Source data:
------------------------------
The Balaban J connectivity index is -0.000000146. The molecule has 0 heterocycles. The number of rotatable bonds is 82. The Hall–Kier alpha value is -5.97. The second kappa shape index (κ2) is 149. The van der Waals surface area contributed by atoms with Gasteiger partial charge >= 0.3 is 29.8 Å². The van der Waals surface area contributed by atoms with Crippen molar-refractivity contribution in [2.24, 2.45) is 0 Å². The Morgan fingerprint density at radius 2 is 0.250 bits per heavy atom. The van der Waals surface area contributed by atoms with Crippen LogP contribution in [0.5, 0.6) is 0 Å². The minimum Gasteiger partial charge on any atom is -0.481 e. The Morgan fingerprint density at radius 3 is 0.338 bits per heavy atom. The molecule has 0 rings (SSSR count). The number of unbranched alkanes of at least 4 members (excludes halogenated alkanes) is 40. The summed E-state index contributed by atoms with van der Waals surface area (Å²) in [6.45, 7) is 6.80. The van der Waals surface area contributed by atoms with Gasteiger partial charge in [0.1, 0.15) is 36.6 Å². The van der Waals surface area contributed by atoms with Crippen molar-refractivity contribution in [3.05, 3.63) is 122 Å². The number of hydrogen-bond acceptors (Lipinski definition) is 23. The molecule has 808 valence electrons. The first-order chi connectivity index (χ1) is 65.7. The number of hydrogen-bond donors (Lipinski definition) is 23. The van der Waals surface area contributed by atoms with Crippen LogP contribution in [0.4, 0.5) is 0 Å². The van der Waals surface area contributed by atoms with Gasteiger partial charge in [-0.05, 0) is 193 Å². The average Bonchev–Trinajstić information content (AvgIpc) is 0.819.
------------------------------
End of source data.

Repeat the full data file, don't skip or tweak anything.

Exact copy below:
The Balaban J connectivity index is -0.000000146. The molecule has 0 heterocycles. The number of rotatable bonds is 82. The Hall–Kier alpha value is -5.97. The second kappa shape index (κ2) is 149. The van der Waals surface area contributed by atoms with Gasteiger partial charge >= 0.3 is 29.8 Å². The van der Waals surface area contributed by atoms with Crippen molar-refractivity contribution in [2.24, 2.45) is 0 Å². The Morgan fingerprint density at radius 2 is 0.250 bits per heavy atom. The van der Waals surface area contributed by atoms with Crippen LogP contribution in [0.5, 0.6) is 0 Å². The minimum Gasteiger partial charge on any atom is -0.481 e. The Morgan fingerprint density at radius 3 is 0.338 bits per heavy atom. The molecule has 0 rings (SSSR count). The number of unbranched alkanes of at least 4 members (excludes halogenated alkanes) is 40. The summed E-state index contributed by atoms with van der Waals surface area (Å²) in [6.45, 7) is 6.80. The van der Waals surface area contributed by atoms with Gasteiger partial charge in [0.1, 0.15) is 36.6 Å². The van der Waals surface area contributed by atoms with Crippen molar-refractivity contribution in [3.05, 3.63) is 122 Å². The number of hydrogen-bond acceptors (Lipinski definition) is 23. The molecule has 808 valence electrons. The first-order chi connectivity index (χ1) is 65.7. The number of hydrogen-bond donors (Lipinski definition) is 23. The van der Waals surface area contributed by atoms with Crippen LogP contribution in [0.4, 0.5) is 0 Å². The van der Waals surface area contributed by atoms with Gasteiger partial charge in [-0.05, 0) is 193 Å². The average Bonchev–Trinajstić information content (AvgIpc) is 0.819.